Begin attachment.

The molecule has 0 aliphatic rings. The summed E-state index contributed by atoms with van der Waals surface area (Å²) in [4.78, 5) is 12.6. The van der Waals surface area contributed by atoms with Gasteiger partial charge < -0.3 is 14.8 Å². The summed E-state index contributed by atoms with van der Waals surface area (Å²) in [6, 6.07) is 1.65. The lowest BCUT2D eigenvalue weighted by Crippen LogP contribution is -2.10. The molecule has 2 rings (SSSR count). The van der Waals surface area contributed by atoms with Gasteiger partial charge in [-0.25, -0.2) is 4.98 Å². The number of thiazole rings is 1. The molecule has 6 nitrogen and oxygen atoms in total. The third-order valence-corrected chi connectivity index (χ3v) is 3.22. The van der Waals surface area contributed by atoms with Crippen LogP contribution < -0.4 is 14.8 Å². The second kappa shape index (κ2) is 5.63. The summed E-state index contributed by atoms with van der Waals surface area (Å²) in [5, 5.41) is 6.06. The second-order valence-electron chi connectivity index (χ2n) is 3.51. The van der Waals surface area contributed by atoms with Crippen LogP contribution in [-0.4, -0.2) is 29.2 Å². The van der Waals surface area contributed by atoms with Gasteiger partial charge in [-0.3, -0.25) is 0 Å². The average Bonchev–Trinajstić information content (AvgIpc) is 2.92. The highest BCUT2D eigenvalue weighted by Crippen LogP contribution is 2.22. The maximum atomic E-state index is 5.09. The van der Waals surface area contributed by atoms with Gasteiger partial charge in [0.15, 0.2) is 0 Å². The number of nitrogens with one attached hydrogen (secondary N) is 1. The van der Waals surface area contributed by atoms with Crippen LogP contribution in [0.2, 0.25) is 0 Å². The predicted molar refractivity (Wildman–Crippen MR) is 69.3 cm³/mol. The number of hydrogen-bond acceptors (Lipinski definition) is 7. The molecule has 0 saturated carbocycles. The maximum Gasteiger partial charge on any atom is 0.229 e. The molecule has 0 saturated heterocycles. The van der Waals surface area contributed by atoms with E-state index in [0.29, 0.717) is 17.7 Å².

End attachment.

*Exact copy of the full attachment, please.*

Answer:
The molecule has 0 aliphatic rings. The summed E-state index contributed by atoms with van der Waals surface area (Å²) in [4.78, 5) is 12.6. The van der Waals surface area contributed by atoms with Gasteiger partial charge < -0.3 is 14.8 Å². The summed E-state index contributed by atoms with van der Waals surface area (Å²) in [6, 6.07) is 1.65. The lowest BCUT2D eigenvalue weighted by Crippen LogP contribution is -2.10. The molecule has 2 rings (SSSR count). The van der Waals surface area contributed by atoms with Gasteiger partial charge in [-0.25, -0.2) is 4.98 Å². The number of thiazole rings is 1. The molecule has 6 nitrogen and oxygen atoms in total. The third-order valence-corrected chi connectivity index (χ3v) is 3.22. The van der Waals surface area contributed by atoms with Crippen LogP contribution < -0.4 is 14.8 Å². The second kappa shape index (κ2) is 5.63. The summed E-state index contributed by atoms with van der Waals surface area (Å²) in [5, 5.41) is 6.06. The second-order valence-electron chi connectivity index (χ2n) is 3.51. The van der Waals surface area contributed by atoms with Crippen LogP contribution in [-0.4, -0.2) is 29.2 Å². The van der Waals surface area contributed by atoms with Gasteiger partial charge in [-0.3, -0.25) is 0 Å². The average Bonchev–Trinajstić information content (AvgIpc) is 2.92. The highest BCUT2D eigenvalue weighted by Crippen LogP contribution is 2.22. The maximum atomic E-state index is 5.09. The van der Waals surface area contributed by atoms with Gasteiger partial charge in [0.15, 0.2) is 0 Å². The number of nitrogens with one attached hydrogen (secondary N) is 1. The van der Waals surface area contributed by atoms with Crippen LogP contribution in [0.2, 0.25) is 0 Å². The predicted molar refractivity (Wildman–Crippen MR) is 69.3 cm³/mol. The number of hydrogen-bond acceptors (Lipinski definition) is 7. The molecule has 0 saturated carbocycles. The maximum Gasteiger partial charge on any atom is 0.229 e. The molecule has 0 saturated heterocycles. The van der Waals surface area contributed by atoms with E-state index in [0.29, 0.717) is 17.7 Å².